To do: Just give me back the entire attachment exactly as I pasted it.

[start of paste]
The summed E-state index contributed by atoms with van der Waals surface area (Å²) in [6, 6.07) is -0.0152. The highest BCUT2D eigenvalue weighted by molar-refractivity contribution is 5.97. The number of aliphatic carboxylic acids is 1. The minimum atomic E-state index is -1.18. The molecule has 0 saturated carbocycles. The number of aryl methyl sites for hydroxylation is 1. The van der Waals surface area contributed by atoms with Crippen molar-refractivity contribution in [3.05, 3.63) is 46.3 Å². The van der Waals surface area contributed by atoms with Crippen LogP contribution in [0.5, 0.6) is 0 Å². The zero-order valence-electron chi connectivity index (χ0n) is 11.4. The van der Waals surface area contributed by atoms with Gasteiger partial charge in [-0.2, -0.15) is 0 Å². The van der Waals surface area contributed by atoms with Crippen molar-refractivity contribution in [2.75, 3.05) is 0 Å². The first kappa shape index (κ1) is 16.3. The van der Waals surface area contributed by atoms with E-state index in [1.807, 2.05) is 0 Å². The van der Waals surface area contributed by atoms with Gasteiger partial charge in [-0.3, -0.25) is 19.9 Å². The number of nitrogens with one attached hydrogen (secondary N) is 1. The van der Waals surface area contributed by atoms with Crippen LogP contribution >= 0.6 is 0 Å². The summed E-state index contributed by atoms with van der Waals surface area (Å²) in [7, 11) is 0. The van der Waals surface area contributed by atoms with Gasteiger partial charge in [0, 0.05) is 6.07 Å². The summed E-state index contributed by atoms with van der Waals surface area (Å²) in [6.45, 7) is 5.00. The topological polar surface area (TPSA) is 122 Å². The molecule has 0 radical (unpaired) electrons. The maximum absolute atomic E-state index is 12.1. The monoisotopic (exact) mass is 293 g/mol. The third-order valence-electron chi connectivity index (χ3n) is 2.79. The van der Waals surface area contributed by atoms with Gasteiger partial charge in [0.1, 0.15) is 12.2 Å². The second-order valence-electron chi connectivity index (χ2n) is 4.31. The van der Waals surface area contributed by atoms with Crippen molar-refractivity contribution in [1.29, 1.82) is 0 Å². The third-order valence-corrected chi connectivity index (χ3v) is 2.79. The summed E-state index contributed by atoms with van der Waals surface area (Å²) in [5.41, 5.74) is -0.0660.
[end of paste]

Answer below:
The summed E-state index contributed by atoms with van der Waals surface area (Å²) in [6, 6.07) is -0.0152. The highest BCUT2D eigenvalue weighted by molar-refractivity contribution is 5.97. The number of aliphatic carboxylic acids is 1. The minimum atomic E-state index is -1.18. The molecule has 0 saturated carbocycles. The number of aryl methyl sites for hydroxylation is 1. The van der Waals surface area contributed by atoms with Crippen molar-refractivity contribution in [3.05, 3.63) is 46.3 Å². The van der Waals surface area contributed by atoms with Crippen LogP contribution in [0.5, 0.6) is 0 Å². The zero-order valence-electron chi connectivity index (χ0n) is 11.4. The van der Waals surface area contributed by atoms with Gasteiger partial charge in [-0.2, -0.15) is 0 Å². The van der Waals surface area contributed by atoms with Crippen molar-refractivity contribution in [2.75, 3.05) is 0 Å². The first kappa shape index (κ1) is 16.3. The van der Waals surface area contributed by atoms with E-state index in [1.807, 2.05) is 0 Å². The van der Waals surface area contributed by atoms with Gasteiger partial charge in [-0.3, -0.25) is 19.9 Å². The number of nitrogens with one attached hydrogen (secondary N) is 1. The van der Waals surface area contributed by atoms with Crippen LogP contribution >= 0.6 is 0 Å². The summed E-state index contributed by atoms with van der Waals surface area (Å²) in [7, 11) is 0. The van der Waals surface area contributed by atoms with Gasteiger partial charge in [0, 0.05) is 6.07 Å². The summed E-state index contributed by atoms with van der Waals surface area (Å²) in [6.45, 7) is 5.00. The topological polar surface area (TPSA) is 122 Å². The molecule has 0 radical (unpaired) electrons. The maximum absolute atomic E-state index is 12.1. The monoisotopic (exact) mass is 293 g/mol. The third-order valence-electron chi connectivity index (χ3n) is 2.79. The van der Waals surface area contributed by atoms with Gasteiger partial charge in [0.1, 0.15) is 12.2 Å². The second-order valence-electron chi connectivity index (χ2n) is 4.31. The van der Waals surface area contributed by atoms with Crippen molar-refractivity contribution in [1.29, 1.82) is 0 Å². The third-order valence-corrected chi connectivity index (χ3v) is 2.79. The summed E-state index contributed by atoms with van der Waals surface area (Å²) in [5.41, 5.74) is -0.0660.